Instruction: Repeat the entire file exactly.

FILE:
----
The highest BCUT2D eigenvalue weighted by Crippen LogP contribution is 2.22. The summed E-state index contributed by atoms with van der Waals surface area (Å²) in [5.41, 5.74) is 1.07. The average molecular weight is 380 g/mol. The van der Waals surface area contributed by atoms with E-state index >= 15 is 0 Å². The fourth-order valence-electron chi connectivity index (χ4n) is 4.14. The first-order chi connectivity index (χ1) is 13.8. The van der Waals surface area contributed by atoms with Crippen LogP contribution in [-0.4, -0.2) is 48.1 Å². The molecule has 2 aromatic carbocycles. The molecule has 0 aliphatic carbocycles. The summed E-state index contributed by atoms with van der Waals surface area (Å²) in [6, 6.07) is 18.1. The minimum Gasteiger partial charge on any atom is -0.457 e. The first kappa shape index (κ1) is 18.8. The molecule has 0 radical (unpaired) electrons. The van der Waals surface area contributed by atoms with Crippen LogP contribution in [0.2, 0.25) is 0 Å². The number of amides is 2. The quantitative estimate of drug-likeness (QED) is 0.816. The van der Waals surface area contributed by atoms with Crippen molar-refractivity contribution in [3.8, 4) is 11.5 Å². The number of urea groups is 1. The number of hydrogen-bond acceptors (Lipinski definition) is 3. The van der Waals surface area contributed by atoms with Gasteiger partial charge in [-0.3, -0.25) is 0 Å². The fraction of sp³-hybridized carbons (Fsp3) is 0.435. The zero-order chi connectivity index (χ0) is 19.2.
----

The highest BCUT2D eigenvalue weighted by Crippen LogP contribution is 2.22. The summed E-state index contributed by atoms with van der Waals surface area (Å²) in [5.41, 5.74) is 1.07. The average molecular weight is 380 g/mol. The van der Waals surface area contributed by atoms with E-state index >= 15 is 0 Å². The fourth-order valence-electron chi connectivity index (χ4n) is 4.14. The first-order chi connectivity index (χ1) is 13.8. The van der Waals surface area contributed by atoms with Crippen LogP contribution in [-0.4, -0.2) is 48.1 Å². The molecule has 2 aromatic carbocycles. The molecule has 0 aliphatic carbocycles. The summed E-state index contributed by atoms with van der Waals surface area (Å²) in [6, 6.07) is 18.1. The minimum Gasteiger partial charge on any atom is -0.457 e. The first kappa shape index (κ1) is 18.8. The molecule has 0 radical (unpaired) electrons. The van der Waals surface area contributed by atoms with Crippen LogP contribution in [0.2, 0.25) is 0 Å². The number of amides is 2. The quantitative estimate of drug-likeness (QED) is 0.816. The van der Waals surface area contributed by atoms with Crippen molar-refractivity contribution in [3.8, 4) is 11.5 Å². The number of urea groups is 1. The number of hydrogen-bond acceptors (Lipinski definition) is 3. The van der Waals surface area contributed by atoms with Gasteiger partial charge in [-0.3, -0.25) is 0 Å². The fraction of sp³-hybridized carbons (Fsp3) is 0.435. The zero-order chi connectivity index (χ0) is 19.2.